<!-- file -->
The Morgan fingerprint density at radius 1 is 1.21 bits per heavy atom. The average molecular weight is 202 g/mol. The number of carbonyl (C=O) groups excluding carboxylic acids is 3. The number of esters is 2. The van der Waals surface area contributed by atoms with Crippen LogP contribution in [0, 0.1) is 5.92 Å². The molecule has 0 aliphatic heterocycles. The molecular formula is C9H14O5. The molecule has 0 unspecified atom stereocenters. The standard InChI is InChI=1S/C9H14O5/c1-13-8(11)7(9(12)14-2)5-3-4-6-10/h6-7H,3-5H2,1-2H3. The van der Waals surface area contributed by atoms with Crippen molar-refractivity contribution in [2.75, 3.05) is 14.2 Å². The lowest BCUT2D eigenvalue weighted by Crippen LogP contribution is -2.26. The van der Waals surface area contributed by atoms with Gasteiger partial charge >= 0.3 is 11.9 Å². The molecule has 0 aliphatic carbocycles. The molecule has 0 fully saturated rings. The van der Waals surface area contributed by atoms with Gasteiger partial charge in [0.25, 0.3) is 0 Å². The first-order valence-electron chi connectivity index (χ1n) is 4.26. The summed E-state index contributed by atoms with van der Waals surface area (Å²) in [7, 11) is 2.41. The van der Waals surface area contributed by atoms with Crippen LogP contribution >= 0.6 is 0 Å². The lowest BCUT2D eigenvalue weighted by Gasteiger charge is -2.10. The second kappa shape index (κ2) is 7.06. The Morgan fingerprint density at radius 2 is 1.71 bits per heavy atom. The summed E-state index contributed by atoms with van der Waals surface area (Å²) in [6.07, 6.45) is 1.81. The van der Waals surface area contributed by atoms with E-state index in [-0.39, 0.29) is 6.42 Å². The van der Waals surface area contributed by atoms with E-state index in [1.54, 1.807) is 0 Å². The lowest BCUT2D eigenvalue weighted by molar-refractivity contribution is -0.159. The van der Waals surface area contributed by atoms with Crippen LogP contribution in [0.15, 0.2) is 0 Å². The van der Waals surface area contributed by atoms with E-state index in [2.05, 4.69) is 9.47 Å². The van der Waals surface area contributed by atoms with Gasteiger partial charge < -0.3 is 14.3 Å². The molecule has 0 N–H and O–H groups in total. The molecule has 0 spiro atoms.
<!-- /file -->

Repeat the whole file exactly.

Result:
The Morgan fingerprint density at radius 1 is 1.21 bits per heavy atom. The average molecular weight is 202 g/mol. The number of carbonyl (C=O) groups excluding carboxylic acids is 3. The number of esters is 2. The van der Waals surface area contributed by atoms with Crippen LogP contribution in [0, 0.1) is 5.92 Å². The molecule has 0 aliphatic heterocycles. The molecular formula is C9H14O5. The molecule has 0 unspecified atom stereocenters. The standard InChI is InChI=1S/C9H14O5/c1-13-8(11)7(9(12)14-2)5-3-4-6-10/h6-7H,3-5H2,1-2H3. The van der Waals surface area contributed by atoms with Crippen molar-refractivity contribution in [2.75, 3.05) is 14.2 Å². The lowest BCUT2D eigenvalue weighted by Crippen LogP contribution is -2.26. The van der Waals surface area contributed by atoms with Gasteiger partial charge >= 0.3 is 11.9 Å². The molecule has 0 aliphatic carbocycles. The molecule has 0 fully saturated rings. The van der Waals surface area contributed by atoms with Gasteiger partial charge in [0.25, 0.3) is 0 Å². The first-order valence-electron chi connectivity index (χ1n) is 4.26. The summed E-state index contributed by atoms with van der Waals surface area (Å²) in [7, 11) is 2.41. The van der Waals surface area contributed by atoms with Crippen LogP contribution >= 0.6 is 0 Å². The lowest BCUT2D eigenvalue weighted by Gasteiger charge is -2.10. The second kappa shape index (κ2) is 7.06. The Morgan fingerprint density at radius 2 is 1.71 bits per heavy atom. The summed E-state index contributed by atoms with van der Waals surface area (Å²) in [6.07, 6.45) is 1.81. The van der Waals surface area contributed by atoms with E-state index in [-0.39, 0.29) is 6.42 Å². The van der Waals surface area contributed by atoms with E-state index in [1.54, 1.807) is 0 Å². The lowest BCUT2D eigenvalue weighted by molar-refractivity contribution is -0.159. The van der Waals surface area contributed by atoms with Crippen LogP contribution in [0.15, 0.2) is 0 Å². The van der Waals surface area contributed by atoms with E-state index in [2.05, 4.69) is 9.47 Å². The van der Waals surface area contributed by atoms with Gasteiger partial charge < -0.3 is 14.3 Å². The molecule has 0 N–H and O–H groups in total. The molecule has 0 spiro atoms.